“Marapharm owns a company called EcoNevada which holds a 204,000 square foot cultivation license and a 16,000 square foot processing license,” explains Sampson. “And at another Nevada project we own the land with no debt, have an option to purchase 85% of the production license for $250,000, and then can acquire the remaining 15% for $1,000,000. When you consider the three licenses together it totals about 304,000 square feet, which is the equivalent of six and a quarter football fields.”
The holder of the latter license is businessman Kurt Keating, an award winning organic cannabis grower who will work with Marapharm on its Nevada projects as general manager.
But Keating’s role does not end there. Being a Washington resident, Keating obtained a license in that state and will use it to operate a facility that would be situated on 13 acres of land Marapharm has the option to purchase. It already accommodates a 28,000 square foot building used as a cultivation facility and the plan is to expand that footprint.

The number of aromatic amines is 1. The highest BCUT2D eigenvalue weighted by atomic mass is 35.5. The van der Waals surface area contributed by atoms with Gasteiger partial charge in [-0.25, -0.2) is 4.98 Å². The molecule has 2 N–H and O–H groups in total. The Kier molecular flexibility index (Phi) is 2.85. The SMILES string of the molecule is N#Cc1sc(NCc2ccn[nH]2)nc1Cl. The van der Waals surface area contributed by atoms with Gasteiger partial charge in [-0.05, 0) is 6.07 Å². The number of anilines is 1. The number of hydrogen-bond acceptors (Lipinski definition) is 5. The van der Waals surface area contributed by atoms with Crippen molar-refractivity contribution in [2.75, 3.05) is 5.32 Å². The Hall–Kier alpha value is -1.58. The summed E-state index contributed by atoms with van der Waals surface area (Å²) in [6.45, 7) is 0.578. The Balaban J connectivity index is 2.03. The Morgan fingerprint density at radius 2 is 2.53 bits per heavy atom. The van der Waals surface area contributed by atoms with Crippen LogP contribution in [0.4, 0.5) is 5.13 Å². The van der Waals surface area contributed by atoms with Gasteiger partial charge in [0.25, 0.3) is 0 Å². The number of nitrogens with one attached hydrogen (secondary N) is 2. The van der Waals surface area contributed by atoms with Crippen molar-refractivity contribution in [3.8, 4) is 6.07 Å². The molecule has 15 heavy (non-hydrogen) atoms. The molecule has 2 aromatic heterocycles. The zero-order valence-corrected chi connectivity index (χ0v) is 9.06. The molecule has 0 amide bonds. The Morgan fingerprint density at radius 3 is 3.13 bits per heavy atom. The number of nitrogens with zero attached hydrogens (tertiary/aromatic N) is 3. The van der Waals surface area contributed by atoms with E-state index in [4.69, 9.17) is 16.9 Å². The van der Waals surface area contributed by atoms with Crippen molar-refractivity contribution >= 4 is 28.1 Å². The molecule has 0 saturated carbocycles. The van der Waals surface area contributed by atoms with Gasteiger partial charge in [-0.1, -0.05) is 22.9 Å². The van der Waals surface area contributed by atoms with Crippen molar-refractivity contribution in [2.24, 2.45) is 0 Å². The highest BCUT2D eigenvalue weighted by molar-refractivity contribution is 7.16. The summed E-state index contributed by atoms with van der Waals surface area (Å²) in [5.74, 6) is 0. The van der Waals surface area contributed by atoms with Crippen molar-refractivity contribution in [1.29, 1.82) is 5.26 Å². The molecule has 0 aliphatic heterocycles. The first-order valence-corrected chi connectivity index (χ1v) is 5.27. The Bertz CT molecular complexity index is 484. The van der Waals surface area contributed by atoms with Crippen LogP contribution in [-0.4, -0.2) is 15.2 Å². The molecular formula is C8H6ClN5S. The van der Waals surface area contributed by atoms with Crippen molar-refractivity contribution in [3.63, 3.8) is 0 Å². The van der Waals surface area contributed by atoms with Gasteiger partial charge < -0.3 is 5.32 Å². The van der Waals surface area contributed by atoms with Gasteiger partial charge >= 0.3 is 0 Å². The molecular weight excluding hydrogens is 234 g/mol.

Companies from outside of Washington State are not permitted to hold local growing licenses, and with Marapharm hailing from Canada that means it can’t be the licensed grower at the Washington site. The strategy is thus to purchase the land, build and outfit the facility, then lease it to Keating and other growers for their own production use. A departure compared to being the actual grower, but still a use of capital that generates a good return and diversifies both the company’s asset holdings and revenue model.
“Part of Kurt’s Washington license allows for unlimited processing,” says Sampson. “There is a building next to the production facility that we can turn into a processing center. We can equip it so as to maximize processing potential to be operated as a turnkey facility. For people who hold cultivation licenses but not processing licenses, we can allow cultivation on our property and then they can use the processing facility after harvests.”
Sampson says Nevada will be the company’s biggest cultivation center, as well as the one that receives the majority of the marketing budget. “The Nevada medical market is unusual in that it is a reciprocal state – if you are a medical cannabis user from another jurisdiction you can bring your card to Nevada and they will honor it,” explains Sampson. “Las Vegas gets 50 million visitors a year, and on November 9 the state voted to move forward with legalization, so that adds another aspect to the value of what we have there. I think our involvement in Nevada represents a giant step forward for our company.”